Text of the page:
Volume 8, Issue 1
  • ISSN 2405-5522
  • E-ISSN: 2405-5530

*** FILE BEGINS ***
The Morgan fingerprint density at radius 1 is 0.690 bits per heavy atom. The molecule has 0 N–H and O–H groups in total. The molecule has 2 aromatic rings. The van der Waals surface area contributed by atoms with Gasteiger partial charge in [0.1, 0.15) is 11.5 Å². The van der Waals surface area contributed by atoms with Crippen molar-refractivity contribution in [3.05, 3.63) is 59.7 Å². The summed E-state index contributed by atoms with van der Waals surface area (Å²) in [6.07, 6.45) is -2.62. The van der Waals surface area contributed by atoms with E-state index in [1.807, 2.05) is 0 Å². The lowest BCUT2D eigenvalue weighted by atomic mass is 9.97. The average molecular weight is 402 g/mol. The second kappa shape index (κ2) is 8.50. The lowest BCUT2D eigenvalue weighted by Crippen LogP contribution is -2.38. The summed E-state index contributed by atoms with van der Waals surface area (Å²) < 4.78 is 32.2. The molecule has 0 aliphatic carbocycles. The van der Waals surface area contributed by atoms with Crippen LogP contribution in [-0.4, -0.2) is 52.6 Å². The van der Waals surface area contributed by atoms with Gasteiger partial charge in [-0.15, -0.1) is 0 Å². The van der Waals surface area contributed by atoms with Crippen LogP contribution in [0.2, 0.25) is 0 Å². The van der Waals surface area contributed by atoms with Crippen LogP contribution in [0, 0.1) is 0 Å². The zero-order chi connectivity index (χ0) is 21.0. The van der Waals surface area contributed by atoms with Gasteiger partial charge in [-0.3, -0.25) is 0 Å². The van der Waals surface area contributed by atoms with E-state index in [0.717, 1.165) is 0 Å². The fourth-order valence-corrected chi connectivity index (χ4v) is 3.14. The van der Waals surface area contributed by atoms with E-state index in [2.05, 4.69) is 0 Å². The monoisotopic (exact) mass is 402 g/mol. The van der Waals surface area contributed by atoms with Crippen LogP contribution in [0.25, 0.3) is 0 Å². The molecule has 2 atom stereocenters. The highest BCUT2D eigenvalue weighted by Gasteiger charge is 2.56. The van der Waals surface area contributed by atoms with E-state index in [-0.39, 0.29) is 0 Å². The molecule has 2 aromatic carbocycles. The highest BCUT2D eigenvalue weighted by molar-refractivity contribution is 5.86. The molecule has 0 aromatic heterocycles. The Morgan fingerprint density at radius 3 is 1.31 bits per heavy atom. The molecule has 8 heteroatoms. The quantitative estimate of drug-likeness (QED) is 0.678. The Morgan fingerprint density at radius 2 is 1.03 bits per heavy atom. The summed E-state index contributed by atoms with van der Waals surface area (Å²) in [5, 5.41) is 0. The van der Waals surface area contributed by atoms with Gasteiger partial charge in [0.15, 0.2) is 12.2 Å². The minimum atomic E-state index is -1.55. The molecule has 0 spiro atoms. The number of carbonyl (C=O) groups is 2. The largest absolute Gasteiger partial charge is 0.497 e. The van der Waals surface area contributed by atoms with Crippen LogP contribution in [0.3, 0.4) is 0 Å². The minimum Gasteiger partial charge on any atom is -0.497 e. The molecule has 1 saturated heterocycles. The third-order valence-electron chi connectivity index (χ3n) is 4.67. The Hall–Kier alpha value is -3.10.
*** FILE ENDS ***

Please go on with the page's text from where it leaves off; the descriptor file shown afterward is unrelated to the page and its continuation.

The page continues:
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This study examines the request development of eight UK-based students during their stay abroad (SA) year in Germany or Austria. Open-ended roleplays were used to elicit 144 requests before, during, and after SA, and to track the development of external and internal request-mitigation strategies and deictic orientation. Semi-structured interviews and a language-engagement questionnaire were carried out to determine which contextual factors most influenced students’ pragmalinguistic development during SA. Participants mainly used conventionally indirect hearer dominant request strategies pre-sojourn. Whilst abroad, sojourners’ requests became more direct and mostly speaker dominant, whilst participants increasingly favored external mitigation strategies and, to a lesser extent, use of the internal-mitigation strategy upgrader. Of the factors hypothesized to be influential in their acquiring pragmalinguistic competence, participants’ awareness of differences in linguistic politeness, followed by their sense of identity in the host community and degree of interaction with the host community, influenced pre- to in-sojourn pragmalinguistic changes the most.


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